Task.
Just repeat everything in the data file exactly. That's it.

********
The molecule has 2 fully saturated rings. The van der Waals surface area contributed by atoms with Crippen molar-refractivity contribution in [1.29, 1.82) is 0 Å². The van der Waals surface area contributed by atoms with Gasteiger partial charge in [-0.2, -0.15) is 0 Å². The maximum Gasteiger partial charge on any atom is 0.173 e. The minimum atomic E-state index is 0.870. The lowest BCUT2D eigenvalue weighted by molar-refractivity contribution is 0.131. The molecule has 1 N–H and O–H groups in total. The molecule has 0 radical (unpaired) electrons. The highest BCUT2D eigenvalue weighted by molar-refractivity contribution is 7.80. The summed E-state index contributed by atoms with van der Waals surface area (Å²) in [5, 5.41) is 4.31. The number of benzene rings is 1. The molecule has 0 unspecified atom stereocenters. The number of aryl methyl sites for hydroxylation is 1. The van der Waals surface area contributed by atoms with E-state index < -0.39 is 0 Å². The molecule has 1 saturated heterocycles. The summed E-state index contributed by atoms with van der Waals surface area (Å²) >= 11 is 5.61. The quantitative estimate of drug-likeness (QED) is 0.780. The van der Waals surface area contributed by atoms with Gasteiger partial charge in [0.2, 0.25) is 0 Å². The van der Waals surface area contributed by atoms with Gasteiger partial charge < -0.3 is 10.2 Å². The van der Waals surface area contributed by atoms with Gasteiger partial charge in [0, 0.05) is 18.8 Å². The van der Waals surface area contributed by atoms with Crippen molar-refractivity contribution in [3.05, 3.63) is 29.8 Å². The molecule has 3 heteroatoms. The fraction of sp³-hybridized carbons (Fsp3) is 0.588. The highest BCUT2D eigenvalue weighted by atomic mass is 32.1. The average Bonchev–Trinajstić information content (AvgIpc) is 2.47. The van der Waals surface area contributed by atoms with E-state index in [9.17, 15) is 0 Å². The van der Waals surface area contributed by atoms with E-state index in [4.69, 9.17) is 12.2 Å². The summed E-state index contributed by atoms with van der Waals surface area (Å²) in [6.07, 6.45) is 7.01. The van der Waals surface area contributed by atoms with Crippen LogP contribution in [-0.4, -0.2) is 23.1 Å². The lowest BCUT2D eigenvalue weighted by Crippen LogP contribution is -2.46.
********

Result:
The molecule has 2 fully saturated rings. The van der Waals surface area contributed by atoms with Crippen molar-refractivity contribution in [1.29, 1.82) is 0 Å². The van der Waals surface area contributed by atoms with Gasteiger partial charge in [-0.2, -0.15) is 0 Å². The maximum Gasteiger partial charge on any atom is 0.173 e. The minimum atomic E-state index is 0.870. The lowest BCUT2D eigenvalue weighted by molar-refractivity contribution is 0.131. The molecule has 1 N–H and O–H groups in total. The molecule has 0 radical (unpaired) electrons. The highest BCUT2D eigenvalue weighted by molar-refractivity contribution is 7.80. The summed E-state index contributed by atoms with van der Waals surface area (Å²) in [5, 5.41) is 4.31. The number of benzene rings is 1. The molecule has 0 unspecified atom stereocenters. The number of aryl methyl sites for hydroxylation is 1. The van der Waals surface area contributed by atoms with E-state index < -0.39 is 0 Å². The molecule has 1 saturated heterocycles. The summed E-state index contributed by atoms with van der Waals surface area (Å²) >= 11 is 5.61. The quantitative estimate of drug-likeness (QED) is 0.780. The van der Waals surface area contributed by atoms with Gasteiger partial charge in [0.2, 0.25) is 0 Å². The van der Waals surface area contributed by atoms with Gasteiger partial charge < -0.3 is 10.2 Å². The van der Waals surface area contributed by atoms with Gasteiger partial charge in [0, 0.05) is 18.8 Å². The van der Waals surface area contributed by atoms with Crippen molar-refractivity contribution in [3.05, 3.63) is 29.8 Å². The molecule has 3 heteroatoms. The fraction of sp³-hybridized carbons (Fsp3) is 0.588. The highest BCUT2D eigenvalue weighted by atomic mass is 32.1. The average Bonchev–Trinajstić information content (AvgIpc) is 2.47. The van der Waals surface area contributed by atoms with E-state index in [9.17, 15) is 0 Å². The van der Waals surface area contributed by atoms with E-state index in [4.69, 9.17) is 12.2 Å². The summed E-state index contributed by atoms with van der Waals surface area (Å²) in [6.07, 6.45) is 7.01. The van der Waals surface area contributed by atoms with Crippen LogP contribution in [-0.4, -0.2) is 23.1 Å². The lowest BCUT2D eigenvalue weighted by Crippen LogP contribution is -2.46.